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Unmarked Graveyard In Lucas Valley Holds Hundreds Of Unidentified Remains

SAN RAFAEL (KPIX) -- A campaign is underway in Marin County to mark an graveyard in Lucas Valley that holds the unidentified remains of nearly 300 people who died well over a century ago.

Just out front of the Marin County Parks Field Office is what looks like open space. But to find out what lies beneath it you have to go to the Anne T. Kent California Research Room of the Marin County Free Library.

"This shows the…um…forgotten history," explained digital archivist Carol Acquaviva as she pulled out a large, time-worn volume.

Records dating back to the 1880's show that the area around the field housed a county operated farm and barracks for the poor as well as a large indigent hospital.

"The county, back in the 1880s decided that we needed this," said Acquaviva. "We needed to take care of these people."

The records give a fascinating glimpse into that time. Many of the so-called "inmates" of the hospital were immigrants from Europe. In one entry, a banker named Richard Maugh, was brought in for "stomach trouble" and later was kicked out for "disorderly conduct."

All eight members of the Enos family were admitted in a single day in 1922, all suffering from Scarlet Fever.

The farm and hospital for the poor was operated from about 1880 to 1955.  It was eventually closed when newer facilities were opened and the buildings were abandoned because of seismic weakness.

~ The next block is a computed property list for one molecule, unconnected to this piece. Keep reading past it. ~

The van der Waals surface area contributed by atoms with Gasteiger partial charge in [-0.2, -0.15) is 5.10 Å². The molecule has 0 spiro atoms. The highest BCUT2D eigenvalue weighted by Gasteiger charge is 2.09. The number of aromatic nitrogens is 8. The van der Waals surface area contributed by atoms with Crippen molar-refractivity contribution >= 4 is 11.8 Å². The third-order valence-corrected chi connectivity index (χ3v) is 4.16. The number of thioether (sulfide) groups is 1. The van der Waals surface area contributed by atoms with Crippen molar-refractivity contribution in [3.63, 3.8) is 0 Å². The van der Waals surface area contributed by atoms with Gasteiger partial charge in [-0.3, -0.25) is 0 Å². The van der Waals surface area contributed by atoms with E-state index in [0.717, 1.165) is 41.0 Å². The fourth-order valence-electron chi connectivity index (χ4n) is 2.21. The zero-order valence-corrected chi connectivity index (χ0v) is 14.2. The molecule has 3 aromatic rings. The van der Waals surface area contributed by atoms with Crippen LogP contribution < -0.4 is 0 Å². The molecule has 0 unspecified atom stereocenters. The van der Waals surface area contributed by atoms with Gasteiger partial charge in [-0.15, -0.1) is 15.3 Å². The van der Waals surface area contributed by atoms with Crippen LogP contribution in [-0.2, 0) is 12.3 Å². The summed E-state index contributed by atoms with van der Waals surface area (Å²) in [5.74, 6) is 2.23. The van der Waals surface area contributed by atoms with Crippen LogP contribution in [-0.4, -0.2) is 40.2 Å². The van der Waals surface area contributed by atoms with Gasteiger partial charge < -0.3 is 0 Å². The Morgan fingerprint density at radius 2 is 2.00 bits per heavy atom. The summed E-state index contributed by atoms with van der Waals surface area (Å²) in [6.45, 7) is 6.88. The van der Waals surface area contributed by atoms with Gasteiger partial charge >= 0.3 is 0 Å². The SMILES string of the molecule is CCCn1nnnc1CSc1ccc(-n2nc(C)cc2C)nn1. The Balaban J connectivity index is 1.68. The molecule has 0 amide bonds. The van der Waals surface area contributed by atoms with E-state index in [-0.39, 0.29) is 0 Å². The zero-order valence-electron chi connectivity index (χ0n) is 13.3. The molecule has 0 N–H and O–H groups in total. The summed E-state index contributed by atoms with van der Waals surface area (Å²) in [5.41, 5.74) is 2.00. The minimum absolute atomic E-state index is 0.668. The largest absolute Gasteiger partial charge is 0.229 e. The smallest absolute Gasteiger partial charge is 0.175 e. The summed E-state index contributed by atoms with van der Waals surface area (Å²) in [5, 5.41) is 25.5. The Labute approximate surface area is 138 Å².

But what happened to the patients who didn't make it is the subject of a new documentary called "A Silent Legacy."

The two local teenage filmmakers -- Georgia Lee and Mitchell Tanaka -- reveal in their film that the remains of hundreds of bodies were buried in that open field.

"The graveyard was used to bury inmates from both complexes," the film's narrator says. "But these simple panels conceal a plethora of stories."

Time has erased most of the graves; just a few concrete markers remain, some with numbered metal plaques. But they are also clues that, coupled with the county records, have the potential to revive the memory of someone long forgotten.

When asked, Acquaviva confirmed that the film might lead to someone being rediscovered and identified.

"Yes. There's stories! There's stories to be had! That's pretty neat!" Acquaviva exclaimed with a laugh.

In addition to the documentary, the young filmmakers are campaigning to have the graveyard area fenced off or at least posted with appropriate signs. That way people will know that it is not just open space.

"History is all around us. You just have to look around, You just have to look down," said Acquaviva.

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